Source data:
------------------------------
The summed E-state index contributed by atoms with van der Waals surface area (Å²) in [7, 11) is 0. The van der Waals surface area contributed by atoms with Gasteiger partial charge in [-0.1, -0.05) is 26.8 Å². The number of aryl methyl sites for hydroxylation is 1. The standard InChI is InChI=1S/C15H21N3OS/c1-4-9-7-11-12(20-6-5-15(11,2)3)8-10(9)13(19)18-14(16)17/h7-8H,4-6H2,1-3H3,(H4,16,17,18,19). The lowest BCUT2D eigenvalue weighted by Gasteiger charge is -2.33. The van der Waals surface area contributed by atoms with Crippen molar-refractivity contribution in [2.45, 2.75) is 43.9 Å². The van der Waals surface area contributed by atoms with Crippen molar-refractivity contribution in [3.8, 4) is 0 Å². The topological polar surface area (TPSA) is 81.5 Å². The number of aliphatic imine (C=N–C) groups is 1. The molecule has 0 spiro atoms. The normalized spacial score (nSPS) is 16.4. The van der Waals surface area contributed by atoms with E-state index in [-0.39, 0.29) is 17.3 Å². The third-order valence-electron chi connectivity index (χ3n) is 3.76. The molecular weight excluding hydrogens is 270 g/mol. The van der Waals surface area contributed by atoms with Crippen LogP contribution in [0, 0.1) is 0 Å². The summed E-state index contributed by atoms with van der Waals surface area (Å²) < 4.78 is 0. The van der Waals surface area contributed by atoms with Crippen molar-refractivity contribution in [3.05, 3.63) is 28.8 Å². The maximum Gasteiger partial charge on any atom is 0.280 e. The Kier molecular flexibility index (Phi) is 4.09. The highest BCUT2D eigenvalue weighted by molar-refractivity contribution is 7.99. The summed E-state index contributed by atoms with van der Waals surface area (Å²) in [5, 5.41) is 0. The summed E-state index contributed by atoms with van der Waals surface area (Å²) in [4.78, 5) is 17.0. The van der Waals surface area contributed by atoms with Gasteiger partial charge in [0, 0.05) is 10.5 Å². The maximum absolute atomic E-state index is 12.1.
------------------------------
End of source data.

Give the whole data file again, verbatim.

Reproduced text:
The summed E-state index contributed by atoms with van der Waals surface area (Å²) in [7, 11) is 0. The van der Waals surface area contributed by atoms with Gasteiger partial charge in [-0.1, -0.05) is 26.8 Å². The number of aryl methyl sites for hydroxylation is 1. The standard InChI is InChI=1S/C15H21N3OS/c1-4-9-7-11-12(20-6-5-15(11,2)3)8-10(9)13(19)18-14(16)17/h7-8H,4-6H2,1-3H3,(H4,16,17,18,19). The lowest BCUT2D eigenvalue weighted by Gasteiger charge is -2.33. The van der Waals surface area contributed by atoms with Crippen molar-refractivity contribution in [2.45, 2.75) is 43.9 Å². The van der Waals surface area contributed by atoms with Crippen molar-refractivity contribution in [3.8, 4) is 0 Å². The topological polar surface area (TPSA) is 81.5 Å². The number of aliphatic imine (C=N–C) groups is 1. The molecule has 0 spiro atoms. The normalized spacial score (nSPS) is 16.4. The van der Waals surface area contributed by atoms with E-state index in [-0.39, 0.29) is 17.3 Å². The third-order valence-electron chi connectivity index (χ3n) is 3.76. The molecular weight excluding hydrogens is 270 g/mol. The van der Waals surface area contributed by atoms with Crippen LogP contribution in [0, 0.1) is 0 Å². The summed E-state index contributed by atoms with van der Waals surface area (Å²) < 4.78 is 0. The van der Waals surface area contributed by atoms with Crippen molar-refractivity contribution in [3.05, 3.63) is 28.8 Å². The maximum Gasteiger partial charge on any atom is 0.280 e. The Kier molecular flexibility index (Phi) is 4.09. The highest BCUT2D eigenvalue weighted by molar-refractivity contribution is 7.99. The summed E-state index contributed by atoms with van der Waals surface area (Å²) in [5, 5.41) is 0. The summed E-state index contributed by atoms with van der Waals surface area (Å²) in [4.78, 5) is 17.0. The van der Waals surface area contributed by atoms with Gasteiger partial charge in [0, 0.05) is 10.5 Å². The maximum absolute atomic E-state index is 12.1.